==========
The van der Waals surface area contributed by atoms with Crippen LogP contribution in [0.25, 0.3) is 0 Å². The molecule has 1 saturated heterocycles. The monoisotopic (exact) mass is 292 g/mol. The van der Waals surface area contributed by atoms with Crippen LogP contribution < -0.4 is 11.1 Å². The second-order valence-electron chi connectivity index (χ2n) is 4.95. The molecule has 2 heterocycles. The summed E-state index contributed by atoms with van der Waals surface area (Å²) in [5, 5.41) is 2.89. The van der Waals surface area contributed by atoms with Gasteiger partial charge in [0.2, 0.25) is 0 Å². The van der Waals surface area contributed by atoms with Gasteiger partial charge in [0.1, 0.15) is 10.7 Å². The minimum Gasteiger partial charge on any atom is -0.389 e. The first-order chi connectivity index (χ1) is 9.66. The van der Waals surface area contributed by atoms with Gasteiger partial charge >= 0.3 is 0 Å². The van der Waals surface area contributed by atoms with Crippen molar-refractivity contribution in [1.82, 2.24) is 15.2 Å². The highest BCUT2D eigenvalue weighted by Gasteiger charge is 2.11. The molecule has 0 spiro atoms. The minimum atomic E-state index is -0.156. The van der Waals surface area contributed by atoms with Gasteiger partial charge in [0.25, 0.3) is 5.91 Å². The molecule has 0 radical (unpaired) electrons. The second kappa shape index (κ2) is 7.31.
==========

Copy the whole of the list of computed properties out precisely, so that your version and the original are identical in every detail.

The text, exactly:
The van der Waals surface area contributed by atoms with Crippen LogP contribution in [0.25, 0.3) is 0 Å². The molecule has 1 saturated heterocycles. The monoisotopic (exact) mass is 292 g/mol. The van der Waals surface area contributed by atoms with Crippen LogP contribution < -0.4 is 11.1 Å². The second-order valence-electron chi connectivity index (χ2n) is 4.95. The molecule has 2 heterocycles. The summed E-state index contributed by atoms with van der Waals surface area (Å²) in [5, 5.41) is 2.89. The van der Waals surface area contributed by atoms with Gasteiger partial charge in [0.2, 0.25) is 0 Å². The van der Waals surface area contributed by atoms with Gasteiger partial charge in [0.1, 0.15) is 10.7 Å². The minimum Gasteiger partial charge on any atom is -0.389 e. The first-order chi connectivity index (χ1) is 9.66. The van der Waals surface area contributed by atoms with Gasteiger partial charge >= 0.3 is 0 Å². The van der Waals surface area contributed by atoms with Crippen molar-refractivity contribution in [1.82, 2.24) is 15.2 Å². The highest BCUT2D eigenvalue weighted by Gasteiger charge is 2.11. The molecule has 0 spiro atoms. The minimum atomic E-state index is -0.156. The van der Waals surface area contributed by atoms with Gasteiger partial charge in [0.25, 0.3) is 5.91 Å². The molecule has 0 radical (unpaired) electrons. The second kappa shape index (κ2) is 7.31.